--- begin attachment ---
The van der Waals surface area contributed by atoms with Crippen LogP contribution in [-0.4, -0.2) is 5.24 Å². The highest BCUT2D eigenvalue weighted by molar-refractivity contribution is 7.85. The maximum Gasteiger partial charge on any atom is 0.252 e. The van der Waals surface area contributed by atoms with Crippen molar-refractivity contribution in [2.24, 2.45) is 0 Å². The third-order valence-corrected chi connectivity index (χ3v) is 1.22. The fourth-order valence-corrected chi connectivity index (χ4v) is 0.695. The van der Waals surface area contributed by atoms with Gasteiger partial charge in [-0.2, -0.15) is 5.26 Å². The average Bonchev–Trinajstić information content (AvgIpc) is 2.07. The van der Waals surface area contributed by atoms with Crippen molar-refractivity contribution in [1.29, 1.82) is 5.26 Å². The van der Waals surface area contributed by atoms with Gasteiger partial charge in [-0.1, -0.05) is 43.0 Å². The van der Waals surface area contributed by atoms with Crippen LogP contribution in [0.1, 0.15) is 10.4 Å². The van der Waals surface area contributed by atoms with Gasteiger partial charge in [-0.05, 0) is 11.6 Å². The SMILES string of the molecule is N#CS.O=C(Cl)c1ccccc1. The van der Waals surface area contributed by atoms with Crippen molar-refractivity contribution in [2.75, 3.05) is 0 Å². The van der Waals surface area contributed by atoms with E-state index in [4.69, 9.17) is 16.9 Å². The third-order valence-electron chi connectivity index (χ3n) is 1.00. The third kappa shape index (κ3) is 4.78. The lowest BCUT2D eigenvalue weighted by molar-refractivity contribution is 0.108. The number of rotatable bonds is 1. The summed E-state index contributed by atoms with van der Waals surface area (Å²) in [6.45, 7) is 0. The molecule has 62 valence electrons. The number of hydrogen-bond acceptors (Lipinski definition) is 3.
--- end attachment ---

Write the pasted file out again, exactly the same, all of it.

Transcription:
The van der Waals surface area contributed by atoms with Crippen LogP contribution in [-0.4, -0.2) is 5.24 Å². The highest BCUT2D eigenvalue weighted by molar-refractivity contribution is 7.85. The maximum Gasteiger partial charge on any atom is 0.252 e. The van der Waals surface area contributed by atoms with Crippen molar-refractivity contribution in [2.24, 2.45) is 0 Å². The third-order valence-corrected chi connectivity index (χ3v) is 1.22. The fourth-order valence-corrected chi connectivity index (χ4v) is 0.695. The van der Waals surface area contributed by atoms with Gasteiger partial charge in [-0.2, -0.15) is 5.26 Å². The average Bonchev–Trinajstić information content (AvgIpc) is 2.07. The van der Waals surface area contributed by atoms with Crippen molar-refractivity contribution in [1.29, 1.82) is 5.26 Å². The van der Waals surface area contributed by atoms with Gasteiger partial charge in [-0.1, -0.05) is 43.0 Å². The van der Waals surface area contributed by atoms with Crippen LogP contribution in [0.1, 0.15) is 10.4 Å². The van der Waals surface area contributed by atoms with Gasteiger partial charge in [-0.05, 0) is 11.6 Å². The SMILES string of the molecule is N#CS.O=C(Cl)c1ccccc1. The van der Waals surface area contributed by atoms with Crippen molar-refractivity contribution in [2.75, 3.05) is 0 Å². The van der Waals surface area contributed by atoms with E-state index in [4.69, 9.17) is 16.9 Å². The third-order valence-electron chi connectivity index (χ3n) is 1.00. The third kappa shape index (κ3) is 4.78. The lowest BCUT2D eigenvalue weighted by molar-refractivity contribution is 0.108. The number of rotatable bonds is 1. The summed E-state index contributed by atoms with van der Waals surface area (Å²) in [6.45, 7) is 0. The molecule has 62 valence electrons. The number of hydrogen-bond acceptors (Lipinski definition) is 3.